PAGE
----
Keir Rogers (OKC, SU - Department of Physics)
Tuesday 20 February
13:15 - 14:15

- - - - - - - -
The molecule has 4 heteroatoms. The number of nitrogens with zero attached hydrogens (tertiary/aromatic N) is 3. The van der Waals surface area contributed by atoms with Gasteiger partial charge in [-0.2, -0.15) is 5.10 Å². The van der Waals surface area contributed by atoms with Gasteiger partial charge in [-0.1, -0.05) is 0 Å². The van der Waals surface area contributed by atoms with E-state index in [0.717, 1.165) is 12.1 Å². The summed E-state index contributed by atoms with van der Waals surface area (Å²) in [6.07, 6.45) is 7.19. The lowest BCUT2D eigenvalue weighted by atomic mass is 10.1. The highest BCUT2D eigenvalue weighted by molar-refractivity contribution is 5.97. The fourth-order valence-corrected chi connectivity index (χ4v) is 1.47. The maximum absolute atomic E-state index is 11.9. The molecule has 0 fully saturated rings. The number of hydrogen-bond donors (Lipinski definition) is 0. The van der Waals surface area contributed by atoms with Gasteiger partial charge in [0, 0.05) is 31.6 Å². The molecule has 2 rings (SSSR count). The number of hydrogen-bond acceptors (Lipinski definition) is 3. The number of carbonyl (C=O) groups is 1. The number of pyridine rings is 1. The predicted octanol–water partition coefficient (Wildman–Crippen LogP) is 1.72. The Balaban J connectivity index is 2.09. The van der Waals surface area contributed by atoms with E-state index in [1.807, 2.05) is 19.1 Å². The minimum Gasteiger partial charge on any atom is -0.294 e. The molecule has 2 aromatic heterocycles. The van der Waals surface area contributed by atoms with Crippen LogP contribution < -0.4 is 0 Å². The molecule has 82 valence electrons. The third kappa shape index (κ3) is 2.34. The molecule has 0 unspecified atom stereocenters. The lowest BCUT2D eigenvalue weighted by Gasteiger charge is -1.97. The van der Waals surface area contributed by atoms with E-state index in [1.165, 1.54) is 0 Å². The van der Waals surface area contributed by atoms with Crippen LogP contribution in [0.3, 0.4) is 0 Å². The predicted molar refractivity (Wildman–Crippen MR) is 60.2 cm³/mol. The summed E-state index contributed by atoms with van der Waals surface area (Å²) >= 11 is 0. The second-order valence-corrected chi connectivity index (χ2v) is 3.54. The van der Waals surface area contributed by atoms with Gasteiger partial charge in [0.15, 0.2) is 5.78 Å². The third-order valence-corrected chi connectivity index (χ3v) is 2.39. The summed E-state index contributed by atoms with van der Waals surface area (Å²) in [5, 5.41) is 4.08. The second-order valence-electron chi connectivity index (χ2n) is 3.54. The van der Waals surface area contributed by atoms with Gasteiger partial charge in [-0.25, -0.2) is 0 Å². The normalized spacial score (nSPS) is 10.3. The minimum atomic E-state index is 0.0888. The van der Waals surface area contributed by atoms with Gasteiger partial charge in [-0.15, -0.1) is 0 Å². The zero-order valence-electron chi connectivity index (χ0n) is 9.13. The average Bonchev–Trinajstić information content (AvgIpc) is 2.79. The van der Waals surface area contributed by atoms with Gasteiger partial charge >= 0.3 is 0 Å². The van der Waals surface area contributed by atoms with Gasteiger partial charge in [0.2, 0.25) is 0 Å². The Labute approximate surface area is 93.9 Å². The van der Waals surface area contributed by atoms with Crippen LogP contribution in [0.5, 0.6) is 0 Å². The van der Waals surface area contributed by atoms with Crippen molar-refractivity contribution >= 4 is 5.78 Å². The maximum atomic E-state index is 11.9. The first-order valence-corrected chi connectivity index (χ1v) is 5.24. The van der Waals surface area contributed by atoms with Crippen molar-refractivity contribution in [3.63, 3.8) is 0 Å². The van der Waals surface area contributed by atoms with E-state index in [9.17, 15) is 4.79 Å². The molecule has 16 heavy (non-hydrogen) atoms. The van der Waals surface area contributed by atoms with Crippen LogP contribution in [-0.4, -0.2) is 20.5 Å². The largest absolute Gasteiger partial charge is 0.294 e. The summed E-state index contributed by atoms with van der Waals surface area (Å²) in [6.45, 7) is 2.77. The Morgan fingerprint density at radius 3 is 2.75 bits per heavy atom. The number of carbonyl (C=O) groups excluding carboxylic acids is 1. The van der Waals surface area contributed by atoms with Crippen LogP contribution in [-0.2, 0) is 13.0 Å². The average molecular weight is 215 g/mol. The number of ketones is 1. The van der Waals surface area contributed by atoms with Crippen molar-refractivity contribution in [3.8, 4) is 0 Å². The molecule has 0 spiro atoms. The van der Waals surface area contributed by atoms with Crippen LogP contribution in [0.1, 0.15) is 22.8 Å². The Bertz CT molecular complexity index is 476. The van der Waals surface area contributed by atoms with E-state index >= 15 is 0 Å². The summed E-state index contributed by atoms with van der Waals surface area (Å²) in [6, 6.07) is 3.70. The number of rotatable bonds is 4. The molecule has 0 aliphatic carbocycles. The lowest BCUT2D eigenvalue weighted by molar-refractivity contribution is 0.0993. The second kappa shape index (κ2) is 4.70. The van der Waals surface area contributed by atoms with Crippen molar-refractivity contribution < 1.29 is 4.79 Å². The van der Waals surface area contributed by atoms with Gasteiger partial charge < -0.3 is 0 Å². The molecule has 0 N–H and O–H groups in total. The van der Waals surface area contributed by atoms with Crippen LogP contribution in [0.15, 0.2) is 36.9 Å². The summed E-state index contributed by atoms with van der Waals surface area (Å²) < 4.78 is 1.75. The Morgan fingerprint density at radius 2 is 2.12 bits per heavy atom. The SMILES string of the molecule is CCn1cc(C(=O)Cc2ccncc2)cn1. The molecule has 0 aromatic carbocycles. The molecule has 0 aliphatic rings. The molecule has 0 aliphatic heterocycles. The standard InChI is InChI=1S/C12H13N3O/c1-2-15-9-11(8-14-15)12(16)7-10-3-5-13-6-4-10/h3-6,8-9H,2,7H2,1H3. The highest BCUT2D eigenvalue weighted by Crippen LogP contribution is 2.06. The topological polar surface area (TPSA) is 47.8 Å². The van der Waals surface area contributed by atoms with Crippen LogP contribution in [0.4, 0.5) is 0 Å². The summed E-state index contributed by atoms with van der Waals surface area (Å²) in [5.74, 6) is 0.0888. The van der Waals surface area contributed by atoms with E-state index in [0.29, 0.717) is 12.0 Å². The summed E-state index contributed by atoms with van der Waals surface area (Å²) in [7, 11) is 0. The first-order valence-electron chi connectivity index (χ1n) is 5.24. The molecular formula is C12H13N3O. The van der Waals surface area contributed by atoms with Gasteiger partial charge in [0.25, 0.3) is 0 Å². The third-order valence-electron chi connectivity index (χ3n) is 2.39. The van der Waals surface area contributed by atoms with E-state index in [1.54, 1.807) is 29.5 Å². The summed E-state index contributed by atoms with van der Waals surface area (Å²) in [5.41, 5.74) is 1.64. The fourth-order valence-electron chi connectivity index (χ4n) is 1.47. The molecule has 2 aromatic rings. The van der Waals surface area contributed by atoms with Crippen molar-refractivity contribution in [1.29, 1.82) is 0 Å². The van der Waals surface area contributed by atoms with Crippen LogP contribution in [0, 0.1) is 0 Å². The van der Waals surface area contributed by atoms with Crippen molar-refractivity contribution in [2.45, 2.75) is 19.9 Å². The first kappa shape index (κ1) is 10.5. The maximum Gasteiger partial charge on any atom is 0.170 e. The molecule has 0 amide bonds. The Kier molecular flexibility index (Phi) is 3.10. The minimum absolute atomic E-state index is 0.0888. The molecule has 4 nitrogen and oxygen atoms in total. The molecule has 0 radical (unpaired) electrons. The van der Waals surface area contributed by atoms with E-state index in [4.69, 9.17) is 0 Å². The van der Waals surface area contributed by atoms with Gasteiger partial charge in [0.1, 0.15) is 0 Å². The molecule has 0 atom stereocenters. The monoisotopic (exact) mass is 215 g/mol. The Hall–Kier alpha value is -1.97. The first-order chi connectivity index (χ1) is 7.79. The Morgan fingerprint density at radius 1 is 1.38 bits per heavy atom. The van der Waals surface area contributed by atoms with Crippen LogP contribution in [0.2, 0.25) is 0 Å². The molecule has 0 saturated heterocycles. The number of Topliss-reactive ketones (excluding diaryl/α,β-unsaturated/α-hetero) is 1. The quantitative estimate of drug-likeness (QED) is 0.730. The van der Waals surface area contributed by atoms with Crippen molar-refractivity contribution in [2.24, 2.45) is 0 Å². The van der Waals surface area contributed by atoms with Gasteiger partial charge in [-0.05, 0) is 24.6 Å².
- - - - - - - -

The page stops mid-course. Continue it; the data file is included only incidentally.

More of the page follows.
The Lyman-alpha forest is a unique probe of extensions to the Standard Models of cosmology and particle physics. Being the absorption lines of hydrogen in the spectra of distant quasars, it traces the clustering of matter on a remarkable range of redshifts (from z = 2 – 6) and scales (from sub-Mpc to hundreds of Mpc). I will review how we can learn (on small scales) about massive neutrinos, dark matter candidates like axions or sterile neutrinos and the physics of inflation — and (on large scales) a determination of the cosmological expansion rate through the baryon acoustic oscillations peak. The challenge lies in disentangling the cosmology and the astrophysics of the intergalactic medium. I will discuss my work in disentangling the biasing effect of high-density hydrogen absorbers, thus helping to realise the potential of future big surveys like the Dark Energy Spectroscopic Instrument.